This Is What Queen Elizabeth And Prince Philip's Wedding Looked Like

“Here you had this young couple that represented hope for a new, happier age after the war.”

The Queen has died at the age of 96. The queen was the longest-serving British monarch in history and the oldest reigning female monarch in world history.

Her death comes a year and a half after the loss of her husband, Prince Philip, the Duke of Edinburgh. He was 99.

The pair had an epic love story, and a courtship that was capped off with a gorgeous, headline-making wedding.

Long before Prince William and Kate Middleton or Prince Harry and Meghan Markle, there was another royal wedding the world eagerly anticipated: the nuptials of then-Princess Elizabeth and Lieutenant Philip Mountbatten in 1947.

The pair, who were married for 73 years, were wed on November 20, 1947, at Westminster Abbey. It was a bright spot for many British people after the years of austerity and darkness during World War II.

“For months, the public was treated to tantalising hints about the details of the bridesmaids’ dresses and the cake and so on,” Sarika Bose, a royalty expert and a lecturer in Victorian literature at the University of British Columbia, told HuffPost. “Here you had this young couple that represented hope for a new, happier age after the war.”

Not unlike William and Kate, then Harry and Meghan, Princess Elizabeth and her suitor were seen as a breath of fresh air. The dashing Philip Mountbatten, who was 26 at the time of the wedding, had served in World War II and possessed a slightly rebellious attitude – at least by royal standards. Elizabeth, then 21, fell hard for him.

According to their mutual cousin Patricia Mountbatten, the future queen saw that behind his slightly steely exterior, “Philip had a capacity for love which was waiting to be unlocked, and Elizabeth unlocked it.”

Below, we take a look back at Elizabeth and Philip’s wedding.

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Elizabeth and Philip were distant cousins through her great-grandmother Queen Victoria. Philip was originally a prince of Greece and Denmark, though he would abandon those titles to marry the heir to the British throne.
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Crowds gathered around London's Trafalgar Square to see Elizabeth and her father, King George VI, arrive at the service by royal coach.
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Two thousand guests attended the ceremony, which was broadcast to millions worldwide by BBC Radio.
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A woman holds up a toddler to watch the royal procession in London for the wedding.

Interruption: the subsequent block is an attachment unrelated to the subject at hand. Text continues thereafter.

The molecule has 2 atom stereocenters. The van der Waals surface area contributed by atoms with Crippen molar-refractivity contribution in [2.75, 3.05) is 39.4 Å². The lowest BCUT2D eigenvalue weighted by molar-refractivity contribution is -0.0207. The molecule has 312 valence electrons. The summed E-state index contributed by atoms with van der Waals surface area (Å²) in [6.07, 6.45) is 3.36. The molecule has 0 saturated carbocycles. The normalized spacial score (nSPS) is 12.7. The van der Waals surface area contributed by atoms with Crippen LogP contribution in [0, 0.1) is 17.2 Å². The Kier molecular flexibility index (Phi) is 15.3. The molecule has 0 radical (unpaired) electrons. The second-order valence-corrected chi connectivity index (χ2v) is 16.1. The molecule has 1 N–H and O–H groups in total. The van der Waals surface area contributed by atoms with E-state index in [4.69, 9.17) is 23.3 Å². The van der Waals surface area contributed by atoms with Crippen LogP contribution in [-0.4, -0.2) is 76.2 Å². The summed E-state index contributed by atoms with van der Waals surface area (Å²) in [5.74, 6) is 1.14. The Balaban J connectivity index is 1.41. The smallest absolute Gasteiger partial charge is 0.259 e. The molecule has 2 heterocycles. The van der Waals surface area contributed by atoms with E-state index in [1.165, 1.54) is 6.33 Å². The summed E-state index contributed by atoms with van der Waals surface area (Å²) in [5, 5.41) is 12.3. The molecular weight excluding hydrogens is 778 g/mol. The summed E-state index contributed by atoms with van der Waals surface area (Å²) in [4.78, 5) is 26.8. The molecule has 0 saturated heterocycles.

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Police hold back crowds outside Buckingham Palace in London during the wedding.
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Confectioners stand next to the impressive official cake, which stood nine feet tall.
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The cover of a special royal wedding edition of Picture Post magazine, showing Elizabeth arriving at Westminster Abbey.
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Tens of thousands of people gathered in freezing temperatures to try to catch a peek at the royal couple.
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With postwar austerity measures still in effect, Elizabeth had to save up ration coupons to purchase the material for her wedding gown. Here, she arrives at Westminster Abbey with her father King George VI.
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Two members of the British royal family -- Princess Marina, Duchess of Kent (back), and Princess Alice, Duchess of Gloucester -- arrive at Westminster Abbey.
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Elizabeth and Philip make their way down the aisle of Westminster Abbey.
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The future queen wore a gown decorated with crystals and 10,000 seed pearls, designed by Sir Norman Hartnell.
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That 15-foot train was held by two five-year-old pages, Prince William of Gloucester and Prince Michael of Kent, who wore Royal Stewart tartan kilts and silk shirts.
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The scene at the altar steps during the royal wedding ceremony.
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The title page of a Bible presented to Elizabeth to commemorate her marriage to Philip.
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Philip's endearments for his bride? "Lilibet" (her childhood nickname) and “darling."
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The couple with Elizabeth's eight bridesmaids in the throne room at Buckingham Palace, including her sister, Princess Margaret, to the right of Philip.
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A honeymoon-bound Elizabeth and Philip travel in a carriage procession to Waterloo Station. After the wedding, the pair caught a train to Winchester and then stayed at Broadlands, the home of Philip's uncle, the Earl Mountbatten. Elizabeth's Corgi, Susan, joined them.
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Six years after the wedding, Elizabeth returned to Westminster Abbey for her coronation following the death of King George VI. In their 73 years of marriage, the couple had four children, eight grandchildren and 12 great-grandchildren.